SA's withdrawal from ICC not being done legally - ISS

2016-10-21 14:04
Minister of Justice and Correctional Services Michael Masutha. (File, Foto24)

Minister of Justice and Correctional Services Michael Masutha. (File, Foto24) ( Linda Mthombeni)

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Cape Town - The government's decision to withdraw from the International Criminal Court should have gone through Parliament for ratification first, the Institute for Security Studies (ISS) has said.

Justice Minister Michael Masutha said on Friday that the government's reason for removing itself as a signatory of the Rome Statute was due to a conflict between its obligations to the African Union to grant its heads of state immunity.

ISS executive director Anton du Plessis told News24 that Masutha was wrong in stating the decision to withdraw could have been made by Cabinet before consultation with Parliament.

"This is not a self-executing treaty. There are some self-executing treaties in South Africa but this is not one of them," he said on Friday.

"We most certainly need Parliamentary ratification of this decision."

'Timing raises questions'

Du Plessis said the decision was to be expected, but that its timing raises questions around the Zuma government's motives.

"South Africa has been teeing this up for some time now," he continued.

"But the timing is extremely suspicious because of the start of its own appeal to the Constitutional Court [on the matter] on November 22.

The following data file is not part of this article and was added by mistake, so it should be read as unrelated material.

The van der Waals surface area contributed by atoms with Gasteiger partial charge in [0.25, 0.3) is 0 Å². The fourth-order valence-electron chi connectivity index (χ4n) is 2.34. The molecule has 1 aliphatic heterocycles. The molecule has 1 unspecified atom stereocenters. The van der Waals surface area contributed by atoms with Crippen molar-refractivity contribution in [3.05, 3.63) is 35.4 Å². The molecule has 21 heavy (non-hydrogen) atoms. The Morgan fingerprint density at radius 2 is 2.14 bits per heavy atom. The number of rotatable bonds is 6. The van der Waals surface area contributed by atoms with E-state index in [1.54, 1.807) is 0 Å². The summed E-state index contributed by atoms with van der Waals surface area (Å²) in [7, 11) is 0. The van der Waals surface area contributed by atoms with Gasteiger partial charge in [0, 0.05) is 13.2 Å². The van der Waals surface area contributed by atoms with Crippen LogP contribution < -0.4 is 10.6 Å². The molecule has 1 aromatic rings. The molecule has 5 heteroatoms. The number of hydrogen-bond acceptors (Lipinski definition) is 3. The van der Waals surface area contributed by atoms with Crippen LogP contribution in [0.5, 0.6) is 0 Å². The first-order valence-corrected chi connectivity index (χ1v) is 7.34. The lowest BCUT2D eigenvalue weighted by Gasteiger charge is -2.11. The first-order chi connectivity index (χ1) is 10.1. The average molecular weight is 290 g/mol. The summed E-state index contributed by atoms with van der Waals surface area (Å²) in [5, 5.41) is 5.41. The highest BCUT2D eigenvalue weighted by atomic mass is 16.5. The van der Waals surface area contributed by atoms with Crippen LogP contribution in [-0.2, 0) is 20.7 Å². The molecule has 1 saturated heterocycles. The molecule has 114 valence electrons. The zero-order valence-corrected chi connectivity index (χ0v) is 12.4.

"The fact that the Constitutional Court would likely have upheld the Supreme Court of Appeal's judgment against the government is a massive factor here."

He said it would have been very damaging for the Zuma government if the Constitutional Court found it acted unlawfully.

"I think it's trying to create a political smokescreen around what they think the court was going to say."

SCA's ruling still stands

Du Plessis said that the executive's decision to withdraw its appeal to the Constitutional Court means the SCA's ruling still stands, and the government still finds itself in violation of the law.

"Even if Parliament repeals our commitment to the Rome Statute before November 22, it can't do so retrospectively.

"The law will still apply for the next 12 months, and the legal implication is that the head of government, that is Zuma, is still in violation of its own law."

Du Plessis said the decision shows yet another situation where the head of state has shown disrespect for the law.

"The implications will be that we'll see a further weakening of the social contract, and it comes at a time where the public's confidence in these issues is wearably thin.

"I don't think the South African public should sit back quietly and take this from the government."

DA to take legal action

The Democratic Alliance meanwhile said it will approach the courts to have the government’s decision to withdraw from the ICC set aside.

“The decision by Minister Nkoana-Mashabane to act unilaterally on this matter is a disgrace and shows the depth of impunity and disregard for the Rule of Law within the ANC," DA federal executive chairperson James Selfe said.

"Clearly she has taken her lead from President Jacob Zuma.”

Read more on:    iss  |  icc  |  omar al bashir  |  michael masutha  |  politics

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